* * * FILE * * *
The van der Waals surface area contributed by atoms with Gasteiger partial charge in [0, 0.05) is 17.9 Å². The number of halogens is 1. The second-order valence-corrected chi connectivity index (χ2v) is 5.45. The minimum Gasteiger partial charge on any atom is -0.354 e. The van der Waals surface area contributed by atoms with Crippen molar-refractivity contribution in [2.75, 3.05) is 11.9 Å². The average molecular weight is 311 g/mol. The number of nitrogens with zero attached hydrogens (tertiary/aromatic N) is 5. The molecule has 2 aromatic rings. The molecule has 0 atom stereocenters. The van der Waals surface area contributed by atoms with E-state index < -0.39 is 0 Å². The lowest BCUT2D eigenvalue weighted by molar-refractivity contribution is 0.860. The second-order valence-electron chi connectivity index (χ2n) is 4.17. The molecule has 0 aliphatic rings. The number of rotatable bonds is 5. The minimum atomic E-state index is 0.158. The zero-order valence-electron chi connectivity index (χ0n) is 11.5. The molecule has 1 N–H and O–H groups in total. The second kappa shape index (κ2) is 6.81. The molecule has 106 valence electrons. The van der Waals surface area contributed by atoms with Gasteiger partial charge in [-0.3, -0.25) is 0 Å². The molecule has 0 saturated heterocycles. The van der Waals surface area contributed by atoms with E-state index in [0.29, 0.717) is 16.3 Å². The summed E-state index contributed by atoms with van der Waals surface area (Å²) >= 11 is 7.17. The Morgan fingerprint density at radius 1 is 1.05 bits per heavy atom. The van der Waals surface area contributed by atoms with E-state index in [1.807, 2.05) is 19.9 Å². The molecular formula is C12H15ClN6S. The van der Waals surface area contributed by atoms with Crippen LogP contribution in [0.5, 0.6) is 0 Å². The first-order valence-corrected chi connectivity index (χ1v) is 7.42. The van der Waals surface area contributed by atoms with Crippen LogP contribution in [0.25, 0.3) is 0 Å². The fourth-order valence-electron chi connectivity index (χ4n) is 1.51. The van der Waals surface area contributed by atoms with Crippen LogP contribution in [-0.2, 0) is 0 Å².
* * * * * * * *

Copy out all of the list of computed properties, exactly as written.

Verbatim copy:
The van der Waals surface area contributed by atoms with Gasteiger partial charge in [0, 0.05) is 17.9 Å². The number of halogens is 1. The second-order valence-corrected chi connectivity index (χ2v) is 5.45. The minimum Gasteiger partial charge on any atom is -0.354 e. The van der Waals surface area contributed by atoms with Crippen molar-refractivity contribution in [2.75, 3.05) is 11.9 Å². The average molecular weight is 311 g/mol. The number of nitrogens with zero attached hydrogens (tertiary/aromatic N) is 5. The molecule has 2 aromatic rings. The molecule has 0 atom stereocenters. The van der Waals surface area contributed by atoms with E-state index < -0.39 is 0 Å². The lowest BCUT2D eigenvalue weighted by molar-refractivity contribution is 0.860. The second-order valence-electron chi connectivity index (χ2n) is 4.17. The molecule has 0 aliphatic rings. The number of rotatable bonds is 5. The minimum atomic E-state index is 0.158. The zero-order valence-electron chi connectivity index (χ0n) is 11.5. The molecule has 1 N–H and O–H groups in total. The second kappa shape index (κ2) is 6.81. The molecule has 106 valence electrons. The van der Waals surface area contributed by atoms with Gasteiger partial charge in [-0.3, -0.25) is 0 Å². The molecule has 0 saturated heterocycles. The van der Waals surface area contributed by atoms with E-state index in [0.29, 0.717) is 16.3 Å². The summed E-state index contributed by atoms with van der Waals surface area (Å²) >= 11 is 7.17. The Morgan fingerprint density at radius 1 is 1.05 bits per heavy atom. The van der Waals surface area contributed by atoms with E-state index in [1.807, 2.05) is 19.9 Å². The molecular formula is C12H15ClN6S. The van der Waals surface area contributed by atoms with Crippen LogP contribution in [0.5, 0.6) is 0 Å². The first-order valence-corrected chi connectivity index (χ1v) is 7.42. The van der Waals surface area contributed by atoms with Crippen LogP contribution in [0.25, 0.3) is 0 Å². The fourth-order valence-electron chi connectivity index (χ4n) is 1.51. The van der Waals surface area contributed by atoms with Crippen LogP contribution in [-0.2, 0) is 0 Å².